As a result, learning can be categorised into four general categories which are:

i. formal learning (activities that take place in formal educational institutions that lead to some form of accreditation or qualification),

ii. non-formal learning (learning that takes place out of the formal educational context where the aim of learning may not necessarily results in a particular qualification),

iii. individuals taking part in activities to gain new skills or knowledge in particular areas related to their work or personal growth (private tutorials for examinations, technical courses, extension education, job-related training, community organised programmes and other learning activities organised by public, private or non-governmental organizations) and finally,

iv. informal learning that comprises of generally unstructured learning activities that individuals undertake to fulfill the need for knowing about certain things; this incidental learning includes unplanned and unintended learning outcomes that directly result from engaging in other activities where learners may suddenly discover a connection between different objects that brings significance to them.

2.1 Quest of Lifelong Learning in Malaysia

Tertiary education is the educational level following the completion of secondary education that is 11-12 years of basic schooling. Colleges, universities, institutes of technology and polytechnics are the main institutions that provide tertiary education.

Figure 1: Gap of Malaysia’s human capital compares with other high income economies

Source: World Bank Education Statistics, Economic Intelligence Agency, Internal Labour Organisation, Republic of Korea’s Ministry of Labour, Singapore’s Ministry of Manpower, US Bureau of Labour Statistics

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In Malaysia, it is apparent that the concept of lifelong learning is linked to the productivity and employability (Bax & Hassan, 2003) but most adults would not claim themselves to participate in learning activities if they are not engaged in a formal educational process. The concept of lifelong learning by including all learning activities which include formal, non-formal and informal learning activities, comes largely in the form of formal learning and to a much lesser extent, non-formal learning that can is the best described as the core of lifelong learning programs and activities in the Malaysian context (Bax & Hassan, 2003). It also encourages increasing accessibility to education and training to increase income generation capabilities as well as the quality of life and promotes lifelong learning to enhance employability and productivity of the labour force (UNESCO Institute for Education, 2002). Accessibility to education has been a long standing discussion among policy makers. However, there are several issues and challenges in tertiary education, particularly in the lifelong learning access in Malaysia (Shukor, 2010).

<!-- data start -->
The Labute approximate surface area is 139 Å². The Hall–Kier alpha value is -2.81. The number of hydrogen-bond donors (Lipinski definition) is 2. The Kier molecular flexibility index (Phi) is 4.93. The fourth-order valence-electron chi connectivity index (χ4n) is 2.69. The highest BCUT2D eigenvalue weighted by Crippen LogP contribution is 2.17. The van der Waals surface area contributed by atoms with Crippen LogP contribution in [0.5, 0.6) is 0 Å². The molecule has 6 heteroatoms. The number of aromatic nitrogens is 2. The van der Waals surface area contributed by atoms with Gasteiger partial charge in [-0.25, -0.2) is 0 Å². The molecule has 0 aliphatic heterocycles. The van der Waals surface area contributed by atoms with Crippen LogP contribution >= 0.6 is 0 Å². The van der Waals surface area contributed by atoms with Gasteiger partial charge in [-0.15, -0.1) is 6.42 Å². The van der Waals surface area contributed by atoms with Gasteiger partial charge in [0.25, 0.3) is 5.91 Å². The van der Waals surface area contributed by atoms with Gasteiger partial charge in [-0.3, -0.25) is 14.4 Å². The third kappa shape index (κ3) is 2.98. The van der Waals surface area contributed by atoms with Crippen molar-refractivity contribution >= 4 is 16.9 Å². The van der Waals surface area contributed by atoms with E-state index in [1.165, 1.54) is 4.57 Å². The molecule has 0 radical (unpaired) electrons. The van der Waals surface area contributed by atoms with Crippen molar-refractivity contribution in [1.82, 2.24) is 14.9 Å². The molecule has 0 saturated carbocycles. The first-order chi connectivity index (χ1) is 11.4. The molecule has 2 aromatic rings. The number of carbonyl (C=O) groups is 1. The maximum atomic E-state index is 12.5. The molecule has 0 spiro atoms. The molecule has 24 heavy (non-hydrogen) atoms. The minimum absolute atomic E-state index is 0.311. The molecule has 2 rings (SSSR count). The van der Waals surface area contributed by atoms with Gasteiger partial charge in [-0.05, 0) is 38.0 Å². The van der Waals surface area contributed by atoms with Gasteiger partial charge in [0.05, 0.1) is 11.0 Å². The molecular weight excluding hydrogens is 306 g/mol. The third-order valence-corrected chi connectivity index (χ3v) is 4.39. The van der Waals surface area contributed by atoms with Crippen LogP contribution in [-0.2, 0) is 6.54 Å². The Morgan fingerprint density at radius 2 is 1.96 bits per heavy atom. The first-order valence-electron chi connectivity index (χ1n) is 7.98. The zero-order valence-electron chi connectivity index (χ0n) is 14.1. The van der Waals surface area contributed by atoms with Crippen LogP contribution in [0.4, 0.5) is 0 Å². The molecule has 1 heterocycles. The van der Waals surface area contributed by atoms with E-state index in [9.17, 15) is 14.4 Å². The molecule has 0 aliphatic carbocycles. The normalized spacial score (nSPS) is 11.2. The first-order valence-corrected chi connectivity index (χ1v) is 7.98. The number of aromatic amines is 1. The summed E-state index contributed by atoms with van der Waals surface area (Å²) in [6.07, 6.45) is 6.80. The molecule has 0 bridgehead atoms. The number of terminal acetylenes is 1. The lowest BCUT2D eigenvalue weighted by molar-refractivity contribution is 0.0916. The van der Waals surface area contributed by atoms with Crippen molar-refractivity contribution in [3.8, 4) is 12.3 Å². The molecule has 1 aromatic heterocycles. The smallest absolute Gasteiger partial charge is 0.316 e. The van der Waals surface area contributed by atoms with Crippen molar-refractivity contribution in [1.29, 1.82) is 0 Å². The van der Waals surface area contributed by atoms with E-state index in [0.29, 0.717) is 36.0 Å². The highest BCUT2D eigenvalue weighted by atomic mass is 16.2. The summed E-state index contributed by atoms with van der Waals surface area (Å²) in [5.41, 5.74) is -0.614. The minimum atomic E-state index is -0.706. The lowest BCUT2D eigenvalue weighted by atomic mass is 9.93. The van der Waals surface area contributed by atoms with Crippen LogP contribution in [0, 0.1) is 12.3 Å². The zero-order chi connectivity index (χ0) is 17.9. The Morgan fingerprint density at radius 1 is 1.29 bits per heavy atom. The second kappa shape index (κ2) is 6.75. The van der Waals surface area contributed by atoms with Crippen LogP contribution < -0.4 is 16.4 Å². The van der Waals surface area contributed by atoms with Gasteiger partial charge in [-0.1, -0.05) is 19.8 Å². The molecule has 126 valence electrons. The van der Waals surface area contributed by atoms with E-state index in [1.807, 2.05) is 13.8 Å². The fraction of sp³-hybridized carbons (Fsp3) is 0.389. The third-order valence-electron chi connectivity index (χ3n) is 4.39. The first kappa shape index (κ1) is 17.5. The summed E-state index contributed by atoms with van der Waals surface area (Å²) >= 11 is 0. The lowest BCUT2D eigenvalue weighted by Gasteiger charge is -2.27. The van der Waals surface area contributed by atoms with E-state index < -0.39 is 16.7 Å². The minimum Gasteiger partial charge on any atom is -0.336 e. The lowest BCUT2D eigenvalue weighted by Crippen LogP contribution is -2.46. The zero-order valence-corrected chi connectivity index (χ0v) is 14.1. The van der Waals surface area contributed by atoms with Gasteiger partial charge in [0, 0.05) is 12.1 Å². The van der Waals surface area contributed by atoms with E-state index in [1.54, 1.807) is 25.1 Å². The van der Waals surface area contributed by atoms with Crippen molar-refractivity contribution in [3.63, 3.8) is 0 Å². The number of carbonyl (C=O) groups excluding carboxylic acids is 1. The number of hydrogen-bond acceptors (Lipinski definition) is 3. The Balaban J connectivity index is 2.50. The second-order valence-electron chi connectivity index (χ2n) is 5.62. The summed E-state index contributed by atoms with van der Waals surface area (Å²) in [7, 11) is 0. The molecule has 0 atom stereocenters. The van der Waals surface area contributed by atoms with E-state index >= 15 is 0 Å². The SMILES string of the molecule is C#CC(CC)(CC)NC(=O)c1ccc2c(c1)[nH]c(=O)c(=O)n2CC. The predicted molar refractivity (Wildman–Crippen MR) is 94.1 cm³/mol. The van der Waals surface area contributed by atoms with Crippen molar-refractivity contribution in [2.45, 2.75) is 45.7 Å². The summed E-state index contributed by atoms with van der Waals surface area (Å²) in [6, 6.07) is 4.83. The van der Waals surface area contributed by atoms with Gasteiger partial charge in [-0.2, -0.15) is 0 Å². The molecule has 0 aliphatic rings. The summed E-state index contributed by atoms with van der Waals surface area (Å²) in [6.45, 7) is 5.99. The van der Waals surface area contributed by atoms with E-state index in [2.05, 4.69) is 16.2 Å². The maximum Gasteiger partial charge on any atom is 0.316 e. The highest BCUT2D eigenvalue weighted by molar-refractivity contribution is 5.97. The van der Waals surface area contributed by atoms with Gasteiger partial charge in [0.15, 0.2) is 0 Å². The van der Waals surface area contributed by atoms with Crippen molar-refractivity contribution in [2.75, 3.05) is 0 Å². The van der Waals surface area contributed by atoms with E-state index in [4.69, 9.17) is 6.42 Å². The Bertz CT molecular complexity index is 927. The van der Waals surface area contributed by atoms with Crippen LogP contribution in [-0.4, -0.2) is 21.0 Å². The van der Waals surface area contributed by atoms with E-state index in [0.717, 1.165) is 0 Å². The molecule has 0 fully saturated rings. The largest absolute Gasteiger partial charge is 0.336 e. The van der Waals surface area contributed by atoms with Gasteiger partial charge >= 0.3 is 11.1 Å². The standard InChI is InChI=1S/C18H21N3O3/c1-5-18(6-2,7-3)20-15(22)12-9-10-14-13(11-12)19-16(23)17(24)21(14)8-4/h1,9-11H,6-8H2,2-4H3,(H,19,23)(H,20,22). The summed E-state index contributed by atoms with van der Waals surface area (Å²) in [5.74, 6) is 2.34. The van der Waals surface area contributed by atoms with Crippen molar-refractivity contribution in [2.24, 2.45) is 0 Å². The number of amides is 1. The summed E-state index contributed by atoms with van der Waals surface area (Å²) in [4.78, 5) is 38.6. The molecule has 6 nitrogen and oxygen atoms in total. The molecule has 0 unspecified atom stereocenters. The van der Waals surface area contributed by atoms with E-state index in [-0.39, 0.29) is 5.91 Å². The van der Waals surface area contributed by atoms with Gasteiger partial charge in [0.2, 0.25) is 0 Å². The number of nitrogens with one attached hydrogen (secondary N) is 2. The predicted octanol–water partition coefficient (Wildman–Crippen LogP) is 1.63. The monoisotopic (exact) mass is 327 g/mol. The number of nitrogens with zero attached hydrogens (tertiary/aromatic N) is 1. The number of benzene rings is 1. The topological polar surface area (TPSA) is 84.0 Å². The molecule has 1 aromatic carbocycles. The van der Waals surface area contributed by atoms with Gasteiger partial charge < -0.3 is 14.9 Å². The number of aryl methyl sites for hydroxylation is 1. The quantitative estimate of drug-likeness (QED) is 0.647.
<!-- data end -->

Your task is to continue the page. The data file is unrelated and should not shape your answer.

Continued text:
Integrating the planned initiatives in the Tenth Malaysia Plan and the Third Outline Perspective Plan (OPP3) will further strengthen the following actions, which are to promote and implement programs for lifelong learning especially for those without a strong basic education so that they will have the opportunity to continue their education as well as learn at their own pace outside school or in the workplace

3. The Significance of lifelong learning

Many would agree that today lifelong learning is no longer an option but a necessity. Since a unique feature of Malaysia is its cultural heterogeneity, the primary goal of educational and training policy has been to foster national unity and personal/moral development, therefore the mainstream schooling sector has received the most emphasis compared to the other sectors (Aziz, 1985; Tzannatos and Johnes, 1997). Nevertheless, there has been an increasing awareness, perhaps some consensus in Malaysia today that lifelong learning will need to be at the centre stage now and in the future (this will be discussed in the next section). And that it should play a major role as an integral part of the national education and training system with an equal importance and status to the general stream education and training.

3.1 Globalisation and Technological Changes

Developments globally seem to have elevated the importance of lifelong learning, making it central to the discourse of education and training in Malaysia. Increased globalisation and interdependency of national economies, helped by the worldwide removal of trade barriers and the lowering of transportation costs, have created a more homogenised international system of processes and transactions and a global structure of economic competition (Korsgaard, 1997). All countries, whether in the Asia Pacific region or Europe, are drawn into this process whose success will be largely determined by the performance of each nation’s economic sectors. The ability to be competitive is certainly a single important factor. Organisations are encouraged to be innovative when fabricating their products, services and processes to remain competitive. Production methods are also gradually being propelled toward qualitative shifts with low skilled or semi-skilled workers on the assembly line, being displaced with multi-skilled workers producing a more diversified range of products with shorter product life cycles and through higher automation and better technology. The National IT Agenda (NITA), the Multimedia Super Corridor (MSC), the emphasis on Science and Technology, and the intensification of R & D, are some of the efforts towards increasing technology intensity and knowledge capabilities in Malaysia.